Retired General John Kelly put his life on the line for the American people for nearly four decades in the U.S. Marine Corps.
But Kelly, now serving in the Trump administration as Homeland Security Secretary, doesn't just know service — he also knows sacrifice of the greatest measure: in 2010, 1st Lieutenant Robert Michael Kelly, his 29-year-old son, was killed in Sangin, Afghanistan on a patrol.
Just four days later, Kelly gave a eulogy for two other Marines who were killed as they attempted to stop a suicide bomber from driving a truck into their compound. That eulogy, in part, read:
The two Marines had about five seconds left to live. It took maybe another two seconds for them to present their weapons, take aim, and open up. By this time the truck was half-way through the barriers and gaining speed the whole time. Here, the recording shows a number of Iraqi police, some of whom had fired their AKs, now scattering like the normal and rational men they were- some running right past the Marines. They had three seconds left to live.
For about two seconds more, the recording shows the Marines’ weapons firing non-stop…the truck’s windshield exploding into shards of glass as their rounds take it apart and tore in to the body of the son-of-a-bitch who is trying to get past them to kill their brothers—American and Iraqi—bedded down in the barracks totally unaware of the fact that their lives at that moment depended entirely on two Marines standing their ground. If they had been aware, they would have known they were safe … because two Marines stood between them and a crazed suicide bomber ...
The truck explodes. The camera goes blank. Two young men go to their God.
Not enough time to think about their families, their country, their flag, or about their lives or their deaths, but more than enough time for two very brave young men to do their duty… into eternity. That is the kind of people who are on watch all over the world tonight– for you.”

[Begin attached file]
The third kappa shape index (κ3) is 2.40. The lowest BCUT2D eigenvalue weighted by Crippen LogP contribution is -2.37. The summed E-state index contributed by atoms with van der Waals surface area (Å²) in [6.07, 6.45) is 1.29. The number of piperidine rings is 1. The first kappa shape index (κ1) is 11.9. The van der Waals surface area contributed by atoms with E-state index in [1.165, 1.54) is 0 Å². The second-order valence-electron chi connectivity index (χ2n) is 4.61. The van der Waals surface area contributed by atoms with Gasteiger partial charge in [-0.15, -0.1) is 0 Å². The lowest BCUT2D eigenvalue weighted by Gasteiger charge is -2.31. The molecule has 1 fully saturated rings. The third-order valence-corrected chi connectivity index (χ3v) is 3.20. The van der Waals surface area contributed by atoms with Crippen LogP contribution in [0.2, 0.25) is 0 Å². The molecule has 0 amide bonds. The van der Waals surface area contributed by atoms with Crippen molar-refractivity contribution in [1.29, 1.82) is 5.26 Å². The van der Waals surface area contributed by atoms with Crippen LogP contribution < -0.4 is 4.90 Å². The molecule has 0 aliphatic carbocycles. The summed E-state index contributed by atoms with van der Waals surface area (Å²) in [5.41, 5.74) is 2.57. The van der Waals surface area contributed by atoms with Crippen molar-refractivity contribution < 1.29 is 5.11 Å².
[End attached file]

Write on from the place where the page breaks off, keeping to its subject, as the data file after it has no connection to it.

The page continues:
But in spite of his powerful words, Kelly, who had long offered his own life as a possible sacrifice for his country, said a few years later that losing his son made him briefly question the cause.
Kelly said he struggled with the question of whether any cause was noble enough to justify losing a son.
“I realized the question was not mine to ask or to answer,” he said. “It didn't matter what I thought. Only what he thought. The answer was his to give. He gave it by his actions that day, by the entire life that brought him to the instant he was lost.”
“That is the answer to all of my questions,” Kelly said. “I need nothing else.”
Seven years have now passed since his son made that sacrifice and Secretary Kelly noted during an appearance on “Fox and Friends” that, for him, every day is Memorial Day:
"We don't need Memorial Day. If you're a Gold Star family, you think about him or her every single day, hundreds of times a day. But what Memorial Day, in my mind, is good for, is for America to remember the million men and women over our history who have given their lives for this country in combat.
So even if you're at the beach or at a mattress sale somewhere, think about that."
The tough-as-nails retired USMC General choked up a bit as he remembered “the finest guy I ever knew.”